Katryna Grisson, outside her home in Morven, Ga., has been on the liver transplant list since 2014. (Kile Brewer/For The Washington Post)

After years of debate, the organization that oversees the allocation of livers for transplant took steps Monday to address a long-standing geographic disparity in supply of the scarce organs.

The policy approved by the Organ Procurement and Transplantation Network will make more livers available in some places — including cities such as New York and Chicago — where the shortage is more severe than it is in regions such as the southeastern United States.

“The essential thing to stress about this proposal is that it does move things in the direction we want to go, across the country,” said Julie Heimbach, chairwoman of the committee that developed the proposal after considering 63 alternatives over more than five years of often-heated debate.

Many speakers Monday described the approach as a compromise that most could adopt but that completely pleased few.

David S. Goldberg, a hepatologist at the University of Pennsylvania’s Perelman School of Medicine who has studied the liver disparity, said in an email that he has concerns about the policy because it does not consider liver donation rates, which vary sharply across the country.

The United Network for Organ Sharing UNOS) regional map showing how the country is currently divided into regions for liver distribution. (United Network for Organ Sharing)

But, Goldberg said, “in the spirit of compromise and maintaining the value of democratic debate and discussion within our transplant community and the broader public, I can support this proposal.”

The geographic disparity in available livers has plagued transplant patients for decades. The United Network for Organ Sharing, the nonprofit organization that coordinates organ transplantation, divides the country into 11 regions for the purposes of liver distribution.

In Region 9, for example, which includes New York, just 327 livers were donated in 2016, continuing a pattern of meager procurement that goes back ­decades. In Region 3, which includes the Deep South and Puerto Rico, 1,336 livers were obtained from deceased donors.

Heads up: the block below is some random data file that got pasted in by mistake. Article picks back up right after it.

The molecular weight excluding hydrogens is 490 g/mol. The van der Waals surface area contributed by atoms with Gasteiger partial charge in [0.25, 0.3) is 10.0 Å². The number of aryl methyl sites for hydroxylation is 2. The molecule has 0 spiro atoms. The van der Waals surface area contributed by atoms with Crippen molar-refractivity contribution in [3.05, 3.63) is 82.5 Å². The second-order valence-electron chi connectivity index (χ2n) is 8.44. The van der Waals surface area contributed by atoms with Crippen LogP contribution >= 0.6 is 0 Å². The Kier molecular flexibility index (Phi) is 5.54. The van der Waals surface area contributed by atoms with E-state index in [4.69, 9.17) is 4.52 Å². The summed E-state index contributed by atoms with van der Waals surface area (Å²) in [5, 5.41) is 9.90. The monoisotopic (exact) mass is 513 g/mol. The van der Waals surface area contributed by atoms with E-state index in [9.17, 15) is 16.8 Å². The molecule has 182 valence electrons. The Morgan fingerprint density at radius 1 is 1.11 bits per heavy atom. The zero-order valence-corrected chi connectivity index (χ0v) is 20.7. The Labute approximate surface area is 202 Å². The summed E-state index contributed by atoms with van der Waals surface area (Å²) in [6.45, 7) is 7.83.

That is partly because the Deep South is the center of the nation’s “stroke belt,” where higher rates of obesity, high blood pressure and diabetes lead to fatal strokes, leaving more donors with intact livers. Many Southern states also have above-average death rates from traffic accidents.

Overall, however, there are far too few livers available for the people who need them. Last year, 7,841 livers from deceased donors were transplanted in the United States, while 14,000 people remained on the national waiting list. More than a thousand people die on the waiting list every year.

Since 2002, people have been placed on waiting lists at the nation’s 143 liver transplant centers based on a score derived from blood tests that indicate the progress of their disease. The higher the score, the sicker the patient.

Using the scores, an organ is first offered within the local district and region where it was donated, before it can be distributed to other regions if there is no match between donor and recipient. People with means can register at multiple transplant centers, which is how the late Apple founder Steve Jobs, who lived in California, received a liver in Tennessee.

The complex new plan, approved by a vote of 36 to 3 with one abstention, would extend the area in which an organ can be offered by drawing a 150-nautical-mile circle around donor hospitals, although some exceptions would apply. It is expected to make hundreds more livers available to patients in areas where they wait the longest.

Hanging over the vote was a demand made Friday by a severely ill patient at New York’s Mount Sinai Medical Center, who contended that the board should abandon its policy of first offering organs within each of the 58 districts where livers are procured, known as “donor service areas.”

An attorney for Tamiany de la Rosa, 25, said in a letter to Eric D. Hargan, the acting secretary of the U.S. Department of Health and Human Services, that arbitrary geographic boundaries violate the law, which emphasizes giving livers to the sickest patients first.

Last month, a court-ordered deadline in a New York lawsuit prompted an emergency change in policy that reduced the importance of geographic divisions in the allocation of lungs for transplant.

Under the plan approved Monday, the state of New York would become one very large district for the purposes of distributing livers.

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